Once you get the permaculture bug you will be desperate to take a an official Permaculture Design Course (PDC). I was. Except that they cost $1,000-$3,000! Even the dead cheapest online offering (which I wouldn’t expect to be very good) is $600.
My ecstasy over permaculture was partly due to finding a whole, huge, untapped body of knowledge that applied to everything I had already been learning and doing. Like, I had my graduate degree, and suddenly I found out there was a Masters program at a world renowned, dedicated university! Only, I couldn’t afford to go.
I still hope to take a PDC someday, in my dreams it’s at Geoff Lawton’s Zaytuna Farm in Australia. But I wasn’t about to wait. I ordered the bible– Permaculture: A Designer’s Manual (see below)– and set up a serious study course for myself, including an online reading group and the generation of a design for our property. I spent the entire winter geeking out on it. You can read my musings on the subject at the blog I set up for the study group, PermaCurious.
Although nothing in the world can replace a great teacher and the dynamic interactions of an involved group, there is nevertheless lots to be learned at home on your own, with the guidance of good literature. Here are some of the fantastic resources I discovered for DIY permaculture study.
For a complete list of permaculture books, including a detailed write up for each one, Permaculture Media offers a fantastically thorough booklist organized by category.
If you are new to permaculture and just want to explore some permaculture philosophy, with lots of how-to techniques, I highly recommend Gaia’s Garden: A Guide to Home-Scale Permaculture by Toby Hemenway. I’ve read it twice, it’s a great beginner/intermediate book.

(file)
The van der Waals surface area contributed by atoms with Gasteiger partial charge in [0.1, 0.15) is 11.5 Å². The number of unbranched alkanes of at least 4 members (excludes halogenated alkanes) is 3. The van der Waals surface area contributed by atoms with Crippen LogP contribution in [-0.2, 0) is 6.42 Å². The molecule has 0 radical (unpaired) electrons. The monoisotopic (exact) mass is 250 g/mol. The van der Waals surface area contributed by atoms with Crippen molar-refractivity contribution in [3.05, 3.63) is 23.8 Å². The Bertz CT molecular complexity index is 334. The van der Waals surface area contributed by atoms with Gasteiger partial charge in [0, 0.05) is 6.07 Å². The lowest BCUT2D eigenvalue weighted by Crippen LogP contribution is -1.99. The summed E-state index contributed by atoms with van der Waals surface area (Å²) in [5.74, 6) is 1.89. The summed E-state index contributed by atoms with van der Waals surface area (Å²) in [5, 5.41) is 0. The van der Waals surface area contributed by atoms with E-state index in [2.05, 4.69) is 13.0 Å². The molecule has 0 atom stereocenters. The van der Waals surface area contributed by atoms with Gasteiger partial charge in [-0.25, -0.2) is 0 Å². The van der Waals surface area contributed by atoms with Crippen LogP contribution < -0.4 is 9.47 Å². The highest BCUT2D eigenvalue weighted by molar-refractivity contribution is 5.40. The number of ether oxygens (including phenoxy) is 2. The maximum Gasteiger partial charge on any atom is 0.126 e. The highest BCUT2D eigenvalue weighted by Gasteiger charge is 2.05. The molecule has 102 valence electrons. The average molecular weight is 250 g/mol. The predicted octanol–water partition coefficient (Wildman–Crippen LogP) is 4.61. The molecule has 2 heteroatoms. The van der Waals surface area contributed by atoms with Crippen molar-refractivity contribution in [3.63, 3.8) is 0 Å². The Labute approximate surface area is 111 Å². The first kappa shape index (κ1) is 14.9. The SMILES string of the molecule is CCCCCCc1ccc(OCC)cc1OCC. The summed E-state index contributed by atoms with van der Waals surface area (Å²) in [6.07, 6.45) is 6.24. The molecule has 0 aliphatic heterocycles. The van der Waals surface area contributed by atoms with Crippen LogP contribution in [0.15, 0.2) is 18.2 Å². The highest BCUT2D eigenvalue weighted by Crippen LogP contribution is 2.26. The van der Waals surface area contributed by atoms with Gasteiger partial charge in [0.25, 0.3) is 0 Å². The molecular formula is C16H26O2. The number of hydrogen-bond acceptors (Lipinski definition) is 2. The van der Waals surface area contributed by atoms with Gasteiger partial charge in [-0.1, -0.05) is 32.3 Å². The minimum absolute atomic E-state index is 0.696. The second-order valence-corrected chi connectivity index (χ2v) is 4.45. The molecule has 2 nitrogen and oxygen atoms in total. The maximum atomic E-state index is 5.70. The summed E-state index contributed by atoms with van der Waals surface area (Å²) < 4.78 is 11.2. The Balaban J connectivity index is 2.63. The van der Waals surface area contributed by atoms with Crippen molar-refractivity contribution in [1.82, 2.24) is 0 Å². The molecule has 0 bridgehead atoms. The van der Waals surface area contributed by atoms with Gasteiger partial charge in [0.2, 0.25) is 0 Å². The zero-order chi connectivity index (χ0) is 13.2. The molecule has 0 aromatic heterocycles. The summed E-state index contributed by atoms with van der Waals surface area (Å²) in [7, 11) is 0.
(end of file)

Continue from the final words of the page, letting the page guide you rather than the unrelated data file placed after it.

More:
If you want to go all the way though, really sink your teeth into it, Permaculture: A Designer’s Manual, the 576 page tome by co-originator Bill Mollison, is the seminal work and required reading for serious permaculturists. A warning though– don’t expect gardening techniques, practical advice or even very much applied permaculture. Mollison’s book is almost entirely ‘thinky’– it’s a treatise on earth sciences and design theory. Rather than line out the practical details of a ‘good permaculture’ he describes a way to arrive at those practical details yourself, tailored to all the individual variables of each individual site. The specific techniques that he does list are more examples of how the thinking can be used than examples of ‘what you should do.’ It might be the ultimate DIY, don’t just do it yourself, think it yourself!
Other top PC books include Permaculture: Principles and Pathways Beyond Sustainability by the other co-originator David Holmgren; The Earth Care Manual: A Permaculture Handbook for Britain and Other Temperate Climates by Patrick Whitefield; Sepp Holzer’s Permaculture: A Practical Guide to Small-Scale, Integrative Farming and Gardening and the relatively new but already a pivotal classic, two-volume Edible Forest Gardens by Dave Jacke and Eric Toensmeier (next on my personal list, when I can afford it!)
You will notice that all my book links go to Good Reads, rather than the omniscient Amaz*n. I love books, and I support buying quality reference books that will be used for years, but for the most part I recommend asking your local library first, who can often order almost any book you want from other libraries, for a standard borrower period.
There is a ton of great information online, though it can be hard to find. Please add anything you know of in the comments below.
First of all, here’s a good 24 page introduction to permaculture by Graham Burnet to get you started.
If you really want to read Mollison’s Manual, but can’t get a copy through your library and simply cannot afford to buy it, Scribd has a free online pdf of the entire book! The quality is high, and if you download their free app you can read it on a tablet in a very clear format.
Here is a very detailed official PDC course outline. At nearly 80 pages, it’s almost a book itself. Treeyo Permaculture put together a nice companion reader for Mollison’s Manual that follows along chapter by chapter. Both of these are great resources if you are trying to structure your own study like a real course.
Barking Frogs Permaculture/Yankee Publishing has put a set of pamphlets (essays really) by Bill Mollison totaling 155 pages online for free viewing. The writing is not nearly so well organized and concise as his book, but they’re free!
The Soil and Health Library maintains an incredible number of classic texts in their Holistic Agriculture collection, and Journey to Forever has an equally impressive number (though many of the same titles) in their Small Farms Library.